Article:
Apple has no choice. Apple HAS to protect their intellectual property. To let one slide will encourage others. The rules of business require that a publically traded corporation protect their property, whether that means a slogan, or the design of the iPhone, or the fit and feel of their OS or chasing sleeping homeless off of their Cupertino Campus. It is part of doing business. I agree a slogan they used fifteen years ago is pretty unimportant. But it would set a precedent. The next thing you know you’ll have iPhone plastered on all sorts of things.

    So as petty as this is if Swatch didn’t try to do a deal, they have to go after them.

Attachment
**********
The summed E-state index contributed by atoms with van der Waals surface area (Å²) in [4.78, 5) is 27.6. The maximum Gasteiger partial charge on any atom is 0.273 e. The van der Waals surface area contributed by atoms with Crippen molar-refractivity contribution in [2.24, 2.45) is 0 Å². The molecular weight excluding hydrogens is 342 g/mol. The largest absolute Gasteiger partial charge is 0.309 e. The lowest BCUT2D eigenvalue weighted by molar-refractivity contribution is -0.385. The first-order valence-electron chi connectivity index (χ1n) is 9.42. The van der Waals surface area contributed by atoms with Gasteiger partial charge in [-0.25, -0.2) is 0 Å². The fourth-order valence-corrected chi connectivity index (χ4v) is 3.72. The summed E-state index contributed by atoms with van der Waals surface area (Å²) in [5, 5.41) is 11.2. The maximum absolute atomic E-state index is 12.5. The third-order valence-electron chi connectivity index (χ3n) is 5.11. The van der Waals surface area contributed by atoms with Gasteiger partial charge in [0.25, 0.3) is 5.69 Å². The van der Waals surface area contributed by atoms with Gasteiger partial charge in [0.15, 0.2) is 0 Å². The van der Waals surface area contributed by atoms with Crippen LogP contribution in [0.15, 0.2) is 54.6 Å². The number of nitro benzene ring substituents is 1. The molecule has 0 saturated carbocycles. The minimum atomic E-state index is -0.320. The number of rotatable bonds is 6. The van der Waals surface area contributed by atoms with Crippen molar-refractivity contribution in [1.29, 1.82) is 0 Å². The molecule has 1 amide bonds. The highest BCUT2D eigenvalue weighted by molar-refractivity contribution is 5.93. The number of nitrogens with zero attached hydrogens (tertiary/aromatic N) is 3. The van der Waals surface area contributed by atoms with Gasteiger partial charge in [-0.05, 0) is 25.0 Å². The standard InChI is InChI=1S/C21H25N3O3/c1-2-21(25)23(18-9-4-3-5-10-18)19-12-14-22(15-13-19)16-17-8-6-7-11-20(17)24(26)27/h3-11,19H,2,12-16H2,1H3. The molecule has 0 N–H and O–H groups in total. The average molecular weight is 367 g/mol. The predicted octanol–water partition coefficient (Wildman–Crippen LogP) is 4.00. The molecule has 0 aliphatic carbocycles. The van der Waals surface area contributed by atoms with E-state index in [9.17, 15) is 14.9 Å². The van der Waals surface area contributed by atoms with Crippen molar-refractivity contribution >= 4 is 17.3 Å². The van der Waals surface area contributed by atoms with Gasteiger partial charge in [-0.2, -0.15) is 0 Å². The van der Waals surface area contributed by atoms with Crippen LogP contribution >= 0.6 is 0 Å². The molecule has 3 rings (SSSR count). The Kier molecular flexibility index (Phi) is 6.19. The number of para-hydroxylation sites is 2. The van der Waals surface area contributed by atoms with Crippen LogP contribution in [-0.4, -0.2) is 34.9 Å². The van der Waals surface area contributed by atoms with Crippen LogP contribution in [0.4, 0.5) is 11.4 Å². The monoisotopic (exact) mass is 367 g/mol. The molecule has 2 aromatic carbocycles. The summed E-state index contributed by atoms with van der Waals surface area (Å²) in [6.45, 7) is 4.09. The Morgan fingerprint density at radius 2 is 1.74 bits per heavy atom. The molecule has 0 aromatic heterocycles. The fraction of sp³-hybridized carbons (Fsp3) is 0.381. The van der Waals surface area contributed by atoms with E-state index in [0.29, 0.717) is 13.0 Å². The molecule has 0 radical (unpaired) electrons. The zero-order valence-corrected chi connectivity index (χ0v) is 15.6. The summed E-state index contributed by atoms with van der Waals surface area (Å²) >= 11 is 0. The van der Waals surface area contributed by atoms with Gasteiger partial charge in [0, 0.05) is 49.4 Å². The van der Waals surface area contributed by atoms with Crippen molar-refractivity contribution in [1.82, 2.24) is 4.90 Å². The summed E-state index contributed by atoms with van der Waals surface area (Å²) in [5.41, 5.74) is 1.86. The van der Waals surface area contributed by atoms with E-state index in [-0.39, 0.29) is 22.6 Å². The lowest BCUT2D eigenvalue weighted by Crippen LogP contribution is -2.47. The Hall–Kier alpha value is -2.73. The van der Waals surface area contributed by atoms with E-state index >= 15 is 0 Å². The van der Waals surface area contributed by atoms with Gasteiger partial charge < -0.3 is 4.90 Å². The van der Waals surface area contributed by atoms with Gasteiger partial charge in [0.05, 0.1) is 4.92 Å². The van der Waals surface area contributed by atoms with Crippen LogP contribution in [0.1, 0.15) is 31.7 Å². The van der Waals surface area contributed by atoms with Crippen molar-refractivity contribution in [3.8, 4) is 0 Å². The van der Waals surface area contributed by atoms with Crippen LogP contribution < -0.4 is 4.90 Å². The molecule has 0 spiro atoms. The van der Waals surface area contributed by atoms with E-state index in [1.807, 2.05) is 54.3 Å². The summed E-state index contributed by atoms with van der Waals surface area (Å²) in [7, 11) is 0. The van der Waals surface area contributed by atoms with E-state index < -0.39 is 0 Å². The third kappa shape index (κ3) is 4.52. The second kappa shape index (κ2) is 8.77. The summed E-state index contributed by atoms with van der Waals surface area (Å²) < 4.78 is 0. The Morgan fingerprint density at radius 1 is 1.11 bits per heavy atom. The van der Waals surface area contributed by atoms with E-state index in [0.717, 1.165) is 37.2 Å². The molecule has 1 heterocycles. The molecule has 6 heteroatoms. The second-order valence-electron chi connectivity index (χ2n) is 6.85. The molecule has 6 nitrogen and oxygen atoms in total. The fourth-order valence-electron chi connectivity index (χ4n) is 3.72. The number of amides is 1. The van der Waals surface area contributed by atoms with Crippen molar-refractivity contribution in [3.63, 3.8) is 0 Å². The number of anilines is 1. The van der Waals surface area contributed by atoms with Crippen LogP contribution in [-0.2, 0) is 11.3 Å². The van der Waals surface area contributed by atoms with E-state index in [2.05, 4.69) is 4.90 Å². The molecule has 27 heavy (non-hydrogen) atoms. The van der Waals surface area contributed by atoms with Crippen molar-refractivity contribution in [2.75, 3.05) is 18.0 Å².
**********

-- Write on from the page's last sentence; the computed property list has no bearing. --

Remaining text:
2. CudaBoy

    Never mind the fact that Apple stole Think Different from D, D, & B’s ’59 through 60’s ad campaign for VW Beetle’s Think Different right down to the minimalist look – Apple used Garamond font and VW used Helvetica or Myriad and Apple later copied that Myriad for all “i” devices. I don’t think the unoriginal copycat Apple designers have a chance in court on this one.

  3. Jeff Butts

    @geoduck, I respect your position. However, Apple’s already let the issue slide in other regards. A number of parodies of “Think Different” went unnoticed, for example. For example, during “Steam’s release on Mac OS X, Valve released a Left 4 Dead–themed advertisement featuring Francis, whose in-game spoken lines involve him hating various things. The given slogan is ‘I hate different.’ Subsequently, for Team Fortress 2’s release on Mac, a trailer was released which concludes with ‘Think bullets’.

  4. Scott B in DC